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How Cloudflare DNS Helps Solve

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How Cloudflare DNS Helps Solve

In April 2018, Claudefler released a new security device. It is called 1.1.1.1, it is a consumer DNS address that anyone can use for free. This can help enhance DNS security, improve users’ privacy, and potentially speed up your network connection.

But how does it work? How do you use it? And what DNS privacy can help to improve the risks? let’s take a closer look.

Problems with DNS and privacy
The Domain Name System (DNS) is often called “Internet Book Book”. This is the responsible technology to add to that domain that we use every day with the IP address of the site’s web server (eg Makeuseof.com).

Of course, you can enter the IP address of a site and you will still end up on its homepage, but the text-based URL is very easy to remember, so why we use them

Unfortunately, DNS technology comes with many privacy issues. Even if you take all other general precautions on your system, issues can weaken your online safety. Here are some of the worst privacy issues related to DNS.

1. Viewing your ISP
Due to the way DNS works, it acts as a log of the websites you visit. It does not matter if the site you are visiting is HTTPS- your ISP, mobile carrier and public Wi-Fi provider still everyone knows which domain you have visited.

Worried, from the middle of 2017, in the United States the ISP is allowed to sell its customers’ browsing data for financial gain. Actually, this practice is common throughout the world.

Ultimately, your browsing history is helping big corporations make money. Why should you always use a third-party DNS provider

2. The government is watching

Like ISPs, officials can also use your DNS log to see which sites you are visiting.

If you live in a country that has political opponents, LGBTQ workers, alternative religions, and so on, a less tolerant approach, then visiting the sites of that nature can put you in trouble.

Regrettably, your DNS lookup history can reveal your personal beliefs to those organizations, which potentially will attack you together.

3. Snooping and tampering

You are also at risk of the lack of DNS “last mile” encryption. Let’s say.

The DNS has two sides: official (on content side) and a recursive resolver (towards your ISP). In broad terms, you can ask questions about the DNS resolver (i.e., “Where can I find this site?”), And provide the official DNS nameserver answer.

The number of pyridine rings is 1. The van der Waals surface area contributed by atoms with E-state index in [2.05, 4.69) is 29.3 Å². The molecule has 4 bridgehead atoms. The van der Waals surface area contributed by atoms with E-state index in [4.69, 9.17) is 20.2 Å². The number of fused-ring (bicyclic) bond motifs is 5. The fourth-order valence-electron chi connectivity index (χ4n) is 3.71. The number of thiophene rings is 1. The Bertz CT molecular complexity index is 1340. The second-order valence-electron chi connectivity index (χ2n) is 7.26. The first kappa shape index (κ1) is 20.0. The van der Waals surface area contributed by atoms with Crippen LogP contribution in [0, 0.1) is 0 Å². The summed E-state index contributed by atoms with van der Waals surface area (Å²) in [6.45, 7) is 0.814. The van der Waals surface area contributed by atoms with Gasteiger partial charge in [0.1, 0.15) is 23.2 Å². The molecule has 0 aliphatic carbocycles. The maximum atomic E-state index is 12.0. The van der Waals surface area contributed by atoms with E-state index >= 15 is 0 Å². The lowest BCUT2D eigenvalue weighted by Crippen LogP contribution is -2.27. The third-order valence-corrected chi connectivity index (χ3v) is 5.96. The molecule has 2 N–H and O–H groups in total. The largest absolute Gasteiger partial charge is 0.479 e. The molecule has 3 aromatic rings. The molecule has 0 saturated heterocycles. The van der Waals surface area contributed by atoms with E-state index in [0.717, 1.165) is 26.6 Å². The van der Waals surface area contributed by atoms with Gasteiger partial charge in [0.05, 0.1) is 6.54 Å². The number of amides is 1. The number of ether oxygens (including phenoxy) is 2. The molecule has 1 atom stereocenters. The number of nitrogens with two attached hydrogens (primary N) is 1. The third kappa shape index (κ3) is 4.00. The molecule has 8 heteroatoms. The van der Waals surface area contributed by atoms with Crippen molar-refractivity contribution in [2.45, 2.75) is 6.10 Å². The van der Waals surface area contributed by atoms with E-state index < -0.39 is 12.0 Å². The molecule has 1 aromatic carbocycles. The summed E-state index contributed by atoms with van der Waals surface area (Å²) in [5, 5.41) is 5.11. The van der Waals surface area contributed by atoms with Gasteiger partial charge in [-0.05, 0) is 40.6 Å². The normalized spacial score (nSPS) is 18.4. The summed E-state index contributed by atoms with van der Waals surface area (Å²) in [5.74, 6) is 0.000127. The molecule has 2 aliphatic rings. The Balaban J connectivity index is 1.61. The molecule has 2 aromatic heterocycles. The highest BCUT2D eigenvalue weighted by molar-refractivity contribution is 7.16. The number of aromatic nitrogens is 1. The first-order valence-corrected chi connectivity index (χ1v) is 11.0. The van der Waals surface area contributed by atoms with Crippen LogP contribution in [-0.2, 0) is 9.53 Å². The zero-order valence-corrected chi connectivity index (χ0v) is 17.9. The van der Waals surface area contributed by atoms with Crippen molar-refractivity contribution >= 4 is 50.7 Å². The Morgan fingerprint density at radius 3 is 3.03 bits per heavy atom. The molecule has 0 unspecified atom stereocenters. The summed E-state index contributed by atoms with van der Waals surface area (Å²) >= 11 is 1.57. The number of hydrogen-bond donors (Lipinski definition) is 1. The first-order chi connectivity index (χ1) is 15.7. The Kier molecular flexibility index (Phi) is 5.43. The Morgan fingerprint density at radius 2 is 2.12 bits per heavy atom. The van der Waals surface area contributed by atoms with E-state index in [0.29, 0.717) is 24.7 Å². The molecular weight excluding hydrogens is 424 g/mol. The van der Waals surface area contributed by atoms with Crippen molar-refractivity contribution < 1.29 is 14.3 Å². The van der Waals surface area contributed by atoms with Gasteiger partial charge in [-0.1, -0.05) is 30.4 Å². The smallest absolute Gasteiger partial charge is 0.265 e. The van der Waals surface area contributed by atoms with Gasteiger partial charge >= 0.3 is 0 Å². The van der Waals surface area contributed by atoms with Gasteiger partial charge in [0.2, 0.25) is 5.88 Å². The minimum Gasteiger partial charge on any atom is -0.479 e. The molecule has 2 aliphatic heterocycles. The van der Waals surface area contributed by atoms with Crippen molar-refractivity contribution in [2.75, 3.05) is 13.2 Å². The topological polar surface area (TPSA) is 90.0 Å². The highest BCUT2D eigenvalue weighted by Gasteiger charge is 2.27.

Data running between resolvers and official servers is protected by the DNSSEC (theoretically). However, the “last mile” part (called stub resolver) and recursive resolver between your machine – is not secure.

Sadly, the last mile provides many opportunities for snoopers and tampeers.

4. Man-in-the-middle Attacks

When you browse the web, your computer will often use DNS data that is cached anywhere on the network. Doing this can help reduce page loading time.

However, the cash itself may be a victim of “cash poisoning”. This is a type of human-centric attack.

In simple words, hackers can take advantage of vulnerabilities and poor configuration to add data to fraud in cache. Then, the next time you try to go to the “poison” site, you will be sent to the criminal-controlled server.

Responsible parties can also repeat your targeted site; You never know that you have accidentally redirected and entered user names, passwords and other sensitive information.

This process is how many phishing attacks occur.

How does Cloudflare work?

Cloudflare’s new 1.1.1.1 service can measure many privacy issues related to the DNS technology.

Before the service became public, the company talked to the browser developers for a long time and developed their tools according to their recommendations.

1. Cloudflare DNS: Is it safe?

Yes, there is no tracking and no data storage. Cloudflare has never shown commitment to track advertisements based on its DNS users or on the basis of their viewing habits. In order to strengthen the consumer’s confidence in his statement, the company has never vowed to save the IP address queries on the disc and promised to remove all the DNS logs within 24 hours.

In practice, this means that your DNS history will be out of the hands of ISPs and governments. Even requesting them with CloudFlare will not be recorded.

2. Sophisticated technology

When you type a URL and press Enter, almost all DNS resolvers will send the whole domain name (“www,” “makeuseof,” and “com”) to the root server, .com server and any intermediary services. .

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